An Aspie Sidesteps The Multiverse

There is a theory which is popular among science fiction writers that we live in one universe among many other parallel and different universes. In these universes life is similar to the one we live but not exactly the same as here, so I might be a professor teaching mathematics in one instead of the software developer I actually am in this universe. Small events can ripple outwards to make huge changes in the eventual outcome, meaning even a small change at the start of a life can lead to a very different one at the end. It made me wonder. What if?

Hi, I’m Pete and I’m a 47-year-old with autism. I was diagnosed with Asperger’s syndrome aged 5. I didn’t really understand what it meant at the time, I just remember being told I had to go to the “special class” when I started school.

I didn’t much like school. The teacher never really listened to me and we kept having to do stuff I found easy, Like working out change from shopping or how to make a sandwich. I always felt really odd in there, surrounded by kids with Angelman’s syndrome, profound deafness or other similar conditions. Perhaps these days the kids would be more integrated and less isolated but this was a small Scottish lowland school in the 70’s we were hidden away in our own class like an embarrassment. I remember Mum and Dad arguing a lot. Dad always wondering about who was going to take care of me. Mum worrying about how I’d cope when they were gone. I tried telling them I was ok and could look after myself but they never listened. Primary school came and passed. I didn’t learn much, at least, not from the teachers at least. I read my own books and learnt from them. When I went to secondary school again I was segregated into our own special little class only difference now was there were more of us from other schools in the area. Teachers tried to give us the basics, but with limited staff and so many people with different abilities and disabilities more often than not we were just told to keep quiet and read.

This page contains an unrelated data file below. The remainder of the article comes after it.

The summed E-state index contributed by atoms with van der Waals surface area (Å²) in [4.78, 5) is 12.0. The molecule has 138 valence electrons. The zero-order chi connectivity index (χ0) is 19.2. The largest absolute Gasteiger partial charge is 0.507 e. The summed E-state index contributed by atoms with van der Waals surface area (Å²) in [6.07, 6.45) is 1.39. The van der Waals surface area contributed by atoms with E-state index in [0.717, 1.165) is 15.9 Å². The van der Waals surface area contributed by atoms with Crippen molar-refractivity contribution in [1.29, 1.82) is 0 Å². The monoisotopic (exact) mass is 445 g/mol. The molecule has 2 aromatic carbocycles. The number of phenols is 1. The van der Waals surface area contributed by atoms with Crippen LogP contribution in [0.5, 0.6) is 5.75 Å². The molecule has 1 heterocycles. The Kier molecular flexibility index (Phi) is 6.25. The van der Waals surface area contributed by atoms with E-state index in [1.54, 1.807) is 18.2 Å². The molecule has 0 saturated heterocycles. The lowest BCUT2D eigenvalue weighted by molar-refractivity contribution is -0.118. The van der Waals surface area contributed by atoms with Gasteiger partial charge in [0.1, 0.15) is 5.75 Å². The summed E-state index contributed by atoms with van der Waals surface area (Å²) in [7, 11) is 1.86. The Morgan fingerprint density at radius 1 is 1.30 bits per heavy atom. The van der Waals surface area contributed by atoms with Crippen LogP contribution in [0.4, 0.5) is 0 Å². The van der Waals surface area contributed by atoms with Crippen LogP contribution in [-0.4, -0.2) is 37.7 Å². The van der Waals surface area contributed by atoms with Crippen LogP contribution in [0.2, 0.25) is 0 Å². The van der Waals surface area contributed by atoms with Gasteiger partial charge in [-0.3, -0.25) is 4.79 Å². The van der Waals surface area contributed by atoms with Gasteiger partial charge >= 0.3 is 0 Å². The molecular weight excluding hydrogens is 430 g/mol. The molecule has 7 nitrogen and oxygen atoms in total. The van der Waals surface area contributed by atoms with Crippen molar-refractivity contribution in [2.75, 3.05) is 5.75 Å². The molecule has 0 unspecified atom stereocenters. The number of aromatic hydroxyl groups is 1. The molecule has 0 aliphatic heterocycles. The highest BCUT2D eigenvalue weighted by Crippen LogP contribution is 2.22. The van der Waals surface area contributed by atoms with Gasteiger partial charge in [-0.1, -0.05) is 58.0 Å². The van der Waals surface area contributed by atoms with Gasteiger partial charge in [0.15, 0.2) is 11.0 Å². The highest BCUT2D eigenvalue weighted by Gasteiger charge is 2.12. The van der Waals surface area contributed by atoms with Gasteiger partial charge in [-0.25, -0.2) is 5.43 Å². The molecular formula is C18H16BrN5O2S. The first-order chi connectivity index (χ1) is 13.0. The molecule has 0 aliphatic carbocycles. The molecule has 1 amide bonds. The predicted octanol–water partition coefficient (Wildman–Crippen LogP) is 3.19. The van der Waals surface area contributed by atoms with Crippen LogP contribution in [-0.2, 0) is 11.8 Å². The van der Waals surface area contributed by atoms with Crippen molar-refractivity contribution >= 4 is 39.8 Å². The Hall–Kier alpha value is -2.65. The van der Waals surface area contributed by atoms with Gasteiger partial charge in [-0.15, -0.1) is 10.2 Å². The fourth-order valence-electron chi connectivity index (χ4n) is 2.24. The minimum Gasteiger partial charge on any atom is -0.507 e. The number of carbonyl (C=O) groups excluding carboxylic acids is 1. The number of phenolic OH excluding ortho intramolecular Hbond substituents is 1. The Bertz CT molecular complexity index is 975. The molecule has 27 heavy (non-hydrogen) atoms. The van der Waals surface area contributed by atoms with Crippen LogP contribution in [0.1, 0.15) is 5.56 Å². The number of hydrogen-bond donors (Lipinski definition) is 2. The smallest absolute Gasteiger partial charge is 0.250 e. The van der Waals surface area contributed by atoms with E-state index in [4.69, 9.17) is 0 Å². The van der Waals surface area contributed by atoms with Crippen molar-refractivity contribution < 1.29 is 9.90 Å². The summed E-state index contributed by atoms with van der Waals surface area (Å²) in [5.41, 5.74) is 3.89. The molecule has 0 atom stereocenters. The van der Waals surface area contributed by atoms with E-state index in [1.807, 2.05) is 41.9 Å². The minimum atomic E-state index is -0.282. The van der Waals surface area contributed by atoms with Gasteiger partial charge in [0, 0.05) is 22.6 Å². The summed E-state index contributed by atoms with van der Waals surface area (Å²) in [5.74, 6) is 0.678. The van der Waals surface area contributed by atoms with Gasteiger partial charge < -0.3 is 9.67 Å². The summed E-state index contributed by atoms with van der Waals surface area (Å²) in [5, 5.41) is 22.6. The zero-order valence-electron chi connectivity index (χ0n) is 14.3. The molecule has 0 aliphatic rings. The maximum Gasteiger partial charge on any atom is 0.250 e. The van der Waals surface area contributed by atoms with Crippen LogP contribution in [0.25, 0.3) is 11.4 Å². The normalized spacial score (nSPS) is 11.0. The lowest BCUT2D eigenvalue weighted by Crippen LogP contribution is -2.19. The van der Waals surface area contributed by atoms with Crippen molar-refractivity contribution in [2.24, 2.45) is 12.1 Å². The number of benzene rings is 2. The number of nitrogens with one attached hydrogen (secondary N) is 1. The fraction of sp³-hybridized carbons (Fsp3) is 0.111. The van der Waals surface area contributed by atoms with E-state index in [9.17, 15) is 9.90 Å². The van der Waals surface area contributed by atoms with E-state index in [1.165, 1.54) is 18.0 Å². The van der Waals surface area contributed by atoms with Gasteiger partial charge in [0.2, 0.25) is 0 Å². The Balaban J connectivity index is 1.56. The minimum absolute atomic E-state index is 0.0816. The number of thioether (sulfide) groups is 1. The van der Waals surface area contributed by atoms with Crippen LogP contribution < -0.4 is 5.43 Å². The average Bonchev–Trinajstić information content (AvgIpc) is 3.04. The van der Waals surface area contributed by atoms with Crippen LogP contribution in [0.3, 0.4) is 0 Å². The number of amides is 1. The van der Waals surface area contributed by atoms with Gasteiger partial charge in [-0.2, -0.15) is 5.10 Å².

I got picked on a lot at school. I didn’t really make any friends unfortunately. I’d often just spend time in the library, but even that was frustrating as the librarian always seemed to think the books I wanted to read were “too advanced for me” and gave me other ones. I get angry when I’m not allowed to do what I want and as such I’m always in the headmaster’s office for punishment.

School finishes and I’m told I have to go to the adult learning centre. It’s not what I want to do, I see people on TV using computers and things and I think they look fun, unfortunately my Mum and Dad say they’re for “other” kids and we don’t get one. I’m so bored so I make my own fun. I’m arrested several times for lighting fires. Just piles of rubbish but I loved the flames. I remember mum crying again and dad not speaking to me. Next thing I know I’m in “sheltered accommodation” living with other “disabled” and elderly people in a large town in SW Scotland. I’m given pocket-money every day and I have to report in all the time. I’m really bored. We have a computer in the home. It’s not very fancy but it’s got some games and stuff. I’m not allowed to mess around with it though. I was looking around one day and changed something and the printer stopped working. I was just curious.